The subsequent factor under scrutiny arises from the work of Flaherty and pertains to material deprivation. As we have previously discussed, material deprivation refers to a phenomenon whereby individuals are unable to meet the costs of education, such as uniforms, resources, and trips, and may also extend to housing and health. The inability to afford adequate housing can negatively impact health and hinder an individual's ability to pursue education. Flaherty discovered that Pakistanis and Bangladeshis are three times more likely to belong to the poorest fifth of the population, which denotes living below the poverty line. Thus, these ethnic groups are less likely to afford the additional educational resources required, leading to underachievement. Moreover, they are more prone to reside in subpar accommodations. Additionally, Flaherty found that African, Pakistani, and Bangladeshis are three times more likely to be unemployed, which can result in a dearth of financial resources, impacting health, housing, and education's hidden costs. Finally, 15% of majority and minority groups live in overcrowded dwellings, leading to a lack of space for quiet study and work, potential health issues, and negatively affecting academic achievement. Therefore, while the concept of material deprivation remains unchanged from earlier discussions, ethnic minorities are more susceptible to experiencing it, rendering them more prone to underachievement.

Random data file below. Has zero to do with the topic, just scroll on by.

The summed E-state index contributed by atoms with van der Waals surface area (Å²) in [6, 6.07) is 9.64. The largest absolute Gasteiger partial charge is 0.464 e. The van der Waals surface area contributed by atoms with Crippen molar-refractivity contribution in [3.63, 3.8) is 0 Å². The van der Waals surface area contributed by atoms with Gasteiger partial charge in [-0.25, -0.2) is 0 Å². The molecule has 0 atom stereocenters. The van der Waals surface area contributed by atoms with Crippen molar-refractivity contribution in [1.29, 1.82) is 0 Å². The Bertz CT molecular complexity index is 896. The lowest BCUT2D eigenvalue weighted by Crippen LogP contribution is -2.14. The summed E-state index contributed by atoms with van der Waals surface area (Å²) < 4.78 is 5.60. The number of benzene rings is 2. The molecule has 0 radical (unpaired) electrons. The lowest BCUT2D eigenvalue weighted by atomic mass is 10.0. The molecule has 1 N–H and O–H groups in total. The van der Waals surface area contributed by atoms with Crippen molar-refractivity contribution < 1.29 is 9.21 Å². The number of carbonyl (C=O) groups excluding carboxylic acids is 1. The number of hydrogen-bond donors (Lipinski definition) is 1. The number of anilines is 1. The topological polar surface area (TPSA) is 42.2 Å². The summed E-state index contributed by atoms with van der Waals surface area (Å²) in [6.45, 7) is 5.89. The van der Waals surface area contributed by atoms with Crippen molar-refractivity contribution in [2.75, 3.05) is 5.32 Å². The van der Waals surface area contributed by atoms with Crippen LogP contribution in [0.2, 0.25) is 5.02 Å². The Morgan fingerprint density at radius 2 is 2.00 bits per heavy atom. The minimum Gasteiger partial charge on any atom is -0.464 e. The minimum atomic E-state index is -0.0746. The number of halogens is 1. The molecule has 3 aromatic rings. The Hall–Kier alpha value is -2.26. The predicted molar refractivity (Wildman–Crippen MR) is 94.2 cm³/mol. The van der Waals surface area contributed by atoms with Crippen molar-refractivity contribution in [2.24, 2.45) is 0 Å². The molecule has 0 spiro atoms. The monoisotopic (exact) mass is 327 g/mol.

Material deprivation and ethnic minority underachievement is a paradoxical and complex issue. The crux of the matter is the uncertain relationship between material deprivation and educational underachievement. This raises questions about the causality of this relationship. Is it that ethnic minorities are underachieving due to their material deprivation, or do they become materially deprived due to other factors that hinder their educational achievement? For instance, ethnic minorities may be undervalued in terms of education due to institutional or individual racism, which could then lead to their underemployment and eventually material deprivation, perpetuating a cycle of poverty. This is a classic "chicken and egg" situation, and we are unable to determine if they are materially deprived because they belong to an ethnic minority or because they belong to the working class. Therefore, we cannot confidently discern the factors that contribute to material deprivation, which complicates our understanding of ethnic minority underachievement.